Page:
Zhangjiajie | A Guide to the Realm of Karsts and Clouds

Famous as the land that inspired James Cameron’s Avatar, Zhangjiajie in Hunan Province, China, truly lives up to its otherworldly reputation. With gorgeous views and unique experiences to spare, the mountainous region is the perfect destination for hikers and adventurers alike.

Photo by Emile Guillemot on Unsplash

What To Know

There’s no direct international route to Zhangjiajie, so flying through a major Chinese city like Shanghai or Beijing is your best bet. Trains are also available. Nestled in the middle of mountain country, Zhangjiajie can often be both cold and foggy, especially in the mornings. Pack accordingly. To make the most of your time here, start early in the morning and explore until mid-afternoon. Transportation tends to stop around sunset, so start heading toward an exit sooner rather than later if you aren’t staying overnight. Most areas of the town and park are manageable thanks to English signs and menus, but don’t be too surprised if many locals only speak Chinese. Travel expenses for the entire trip should be relatively low.

Hikes and Excursions

From the town center, there are two nearby attractions to explore, as well as the thrilling Zhangjiajie Glass Bridge a bit further out. Tianmen Mountain is easily accessible through the cable car located in the City Garden, worth it for the splendid views – or alternatively, mysterious trip through the morning fog. After riding the purported longest cable car in the world, you’ll reach a relatively flat mountaintop home to gorgeous Chinese architecture and natural environments. Pathways wind throughout the interior and along the edge of the mountain, including glass skywalks that can be experienced for a small fee. When you’re satisfied, head down a few escalators to Tianmen Cave, an impressive natural formation. From here, you’ll take a bus down the winding road back to town (you can also complete the bus/cable car circuit in reverse).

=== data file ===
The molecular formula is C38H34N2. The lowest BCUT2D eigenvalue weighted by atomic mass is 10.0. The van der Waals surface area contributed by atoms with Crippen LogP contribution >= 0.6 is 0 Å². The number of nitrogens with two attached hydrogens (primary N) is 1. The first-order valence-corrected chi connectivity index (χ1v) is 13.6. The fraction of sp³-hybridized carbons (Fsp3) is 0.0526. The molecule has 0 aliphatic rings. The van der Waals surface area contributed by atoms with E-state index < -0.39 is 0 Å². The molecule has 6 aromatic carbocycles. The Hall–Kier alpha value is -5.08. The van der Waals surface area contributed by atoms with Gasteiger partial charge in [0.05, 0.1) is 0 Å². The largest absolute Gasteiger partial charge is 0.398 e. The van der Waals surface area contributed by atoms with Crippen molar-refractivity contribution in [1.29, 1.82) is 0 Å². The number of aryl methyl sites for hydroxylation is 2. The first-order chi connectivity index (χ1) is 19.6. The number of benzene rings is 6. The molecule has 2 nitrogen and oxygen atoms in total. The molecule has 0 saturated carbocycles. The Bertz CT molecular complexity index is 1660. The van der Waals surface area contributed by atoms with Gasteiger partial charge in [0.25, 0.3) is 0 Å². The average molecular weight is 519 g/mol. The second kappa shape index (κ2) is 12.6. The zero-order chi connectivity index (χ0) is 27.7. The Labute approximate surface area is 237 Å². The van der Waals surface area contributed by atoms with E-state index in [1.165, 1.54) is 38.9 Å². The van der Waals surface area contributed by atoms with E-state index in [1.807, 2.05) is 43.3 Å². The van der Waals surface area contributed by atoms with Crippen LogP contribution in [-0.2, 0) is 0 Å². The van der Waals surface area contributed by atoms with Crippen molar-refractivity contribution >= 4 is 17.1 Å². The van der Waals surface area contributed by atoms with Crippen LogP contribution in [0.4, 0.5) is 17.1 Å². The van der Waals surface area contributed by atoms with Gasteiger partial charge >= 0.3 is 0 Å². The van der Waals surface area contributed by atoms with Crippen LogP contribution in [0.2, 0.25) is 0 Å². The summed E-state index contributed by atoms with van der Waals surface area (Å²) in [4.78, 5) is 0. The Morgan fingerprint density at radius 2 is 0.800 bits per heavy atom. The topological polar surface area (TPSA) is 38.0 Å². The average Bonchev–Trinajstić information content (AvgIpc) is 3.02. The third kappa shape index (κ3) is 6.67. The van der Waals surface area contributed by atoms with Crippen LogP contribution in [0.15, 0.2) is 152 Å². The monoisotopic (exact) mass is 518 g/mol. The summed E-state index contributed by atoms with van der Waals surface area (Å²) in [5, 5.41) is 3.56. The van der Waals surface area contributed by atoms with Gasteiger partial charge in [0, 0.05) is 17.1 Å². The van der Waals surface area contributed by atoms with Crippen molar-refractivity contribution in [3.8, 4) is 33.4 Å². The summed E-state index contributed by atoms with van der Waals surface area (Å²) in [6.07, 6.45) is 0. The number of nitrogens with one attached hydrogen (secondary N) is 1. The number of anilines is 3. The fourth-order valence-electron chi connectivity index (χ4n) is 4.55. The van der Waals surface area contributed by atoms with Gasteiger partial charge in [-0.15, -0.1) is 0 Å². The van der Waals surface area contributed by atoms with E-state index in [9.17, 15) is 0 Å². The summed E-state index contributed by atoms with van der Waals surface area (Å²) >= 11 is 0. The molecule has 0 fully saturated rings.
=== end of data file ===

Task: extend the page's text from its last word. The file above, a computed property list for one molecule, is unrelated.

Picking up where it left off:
While Tianmen Mountain is a day trip, Zhangjiajie National Forest Park can sustain several days of exploration on its own. After taking a bus from the town center to the park entrance, you’ll have a multitude of options to choose from. Paved walking paths allow you to explore the lush forest floor, while a cable car and a unique glass elevator (both require additional fees) allow access to the trails above that feature jaw-dropping views of the natural formations. All paths are clearly marked, and a complimentary bus service allows further access into the depths of the park.

Before you call it a night, get tickets to see the Tianmen Fox Fairy Show, based on a local fairy tale and turned into an epic that transcends language.

Food and Lodging

Lodging ranging from hostels to four-star hotels are available in town, and some lodging is also available in the national park itself for more intrepid travelers. Trail snacks, water, and meals can be purchased in select areas of the park, and while most options consist of local Chinese cuisine, a few western staples (ex. McDonald’s) are available as well. Tianmen Mountain also features a restaurant that serves various snacks and traditional dishes (soup, wontons, etc.). If you have any dietary restrictions, it’s best to bring your own snacks to keep you going throughout the day.

Header photo by Joshua Sortino on Unsplash

Photo by Matt Zhang on Unsplash

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